• Sandy Reynolds

When things don't end well

Before you read any further, I want to make one thing clear. I am not a Trump supporter. I have very strong feelings about how he abused his power. But I do like to try and put myself in other people’s shoes on occasion. I try to imagine what they are thinking or feeling. And surprisingly, I have been able to muster a little bit of empathy for him. A little.


I’ve been thinking about endings this week. I’ve often read, taught and written about ending well. I’ve thought about my legacy. I’m not alone. Over 25 million copies of The Seven Habits of Highly Successful People have been sold. You may know that one of the seven habits is ‘begin with the end in mind.’ I think legacy and beginning with the end in mind are worthwhile considerations.

So I found myself thinking about Trump’s term and how it has ended. We can probably all agree, regardless of political leanings, that the Presidency didn’t end the way anyone wanted it to end. Trump made it clear he didn't want it to end. The people voted that he was done.

And I've been thinking about a closer to home ending this week. A dear friend of mine is dealing with the tragic death of her son. It’s not a good ending. It’s painful. This type of loss is devastating and compounded by pandemic restrictions. It’s layers of grief. It’s not what anyone wanted.

And as I’ve thought about endings, I’ve thought about some of the painful endings I’ve experienced. It’s been a long time since I’ve had a romantic relationship end, but I can recall some really intense, drawn-out break-ups. It took me two years to finally sever the ties to my first love. I’ve had friendships breakdown and blow up. I’ve had them drift as well. I’ve been fired (once). I’ve quit. I’ve run away. I’ve dodged and avoided.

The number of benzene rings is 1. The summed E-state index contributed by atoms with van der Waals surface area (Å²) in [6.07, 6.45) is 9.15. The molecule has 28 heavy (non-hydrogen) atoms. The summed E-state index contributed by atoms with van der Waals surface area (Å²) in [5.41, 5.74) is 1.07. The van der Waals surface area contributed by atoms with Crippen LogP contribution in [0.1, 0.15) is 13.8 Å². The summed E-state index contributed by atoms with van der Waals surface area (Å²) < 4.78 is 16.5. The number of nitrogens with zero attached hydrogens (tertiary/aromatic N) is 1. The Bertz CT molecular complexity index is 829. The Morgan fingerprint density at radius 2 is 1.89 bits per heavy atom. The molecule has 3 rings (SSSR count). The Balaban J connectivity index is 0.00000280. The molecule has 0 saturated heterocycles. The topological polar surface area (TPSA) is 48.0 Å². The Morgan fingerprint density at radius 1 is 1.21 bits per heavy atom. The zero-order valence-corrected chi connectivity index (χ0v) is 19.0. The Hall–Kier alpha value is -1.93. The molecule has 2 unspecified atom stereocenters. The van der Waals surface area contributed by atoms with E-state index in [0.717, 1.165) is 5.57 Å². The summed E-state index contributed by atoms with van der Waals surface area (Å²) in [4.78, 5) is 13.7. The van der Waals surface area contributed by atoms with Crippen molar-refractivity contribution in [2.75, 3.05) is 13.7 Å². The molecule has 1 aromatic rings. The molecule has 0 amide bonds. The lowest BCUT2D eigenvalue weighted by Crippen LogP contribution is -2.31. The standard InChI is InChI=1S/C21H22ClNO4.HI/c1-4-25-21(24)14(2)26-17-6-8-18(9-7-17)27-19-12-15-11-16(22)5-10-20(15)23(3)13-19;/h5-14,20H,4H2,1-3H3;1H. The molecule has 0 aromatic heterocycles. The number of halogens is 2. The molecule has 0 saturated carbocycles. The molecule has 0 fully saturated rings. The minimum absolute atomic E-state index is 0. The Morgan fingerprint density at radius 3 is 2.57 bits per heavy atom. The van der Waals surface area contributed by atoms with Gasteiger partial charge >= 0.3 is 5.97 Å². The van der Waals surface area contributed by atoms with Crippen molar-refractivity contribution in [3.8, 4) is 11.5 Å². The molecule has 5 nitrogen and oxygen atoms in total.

The most painful ending for me was when my husband got fired from the church he was leading. It was downright nasty. And devastating for our family. We lost our community, work, friendships and future all at once. In religious communities, you are in or out. The hurt we experienced and the hurt we caused, in turn, left us wounded for years. It did not end well. Wrapped up in that hurt were feelings of betrayal. I am always thankful for the advice someone gave me that betrayal can takes years to heal from.


We've all had to reconcile an ending that didn't unfold the way we hoped it would, even if we began with the end in mind. The truth is that we don’t always want to have ending conversations upfront. We don’t like to think about endings. If we did - everyone would have a prenuptial agreement. We prefer to be optimistic about our relationships and commitments. We want the happily ever after. We enter into things believing they will work out. Most of us are risk-averse, and we don’t go into something unless we are convinced it will go well. It's always easier to start something than to end it.


It’s not always possible for things to end well. Sometimes you have no control over how something ends. You get fired, there is an accident, you get sick, someone you love gets sick, people we care about die and a pandemic changes everything.


We talk about messy middles. Well, endings can be messy as well. They can break us open. And in that breaking open we can eventually find new beginnings. Sometimes in the midst of your own pain and hurt, you retaliate or make choices that you might not have made when you felt healthy and supported in your life.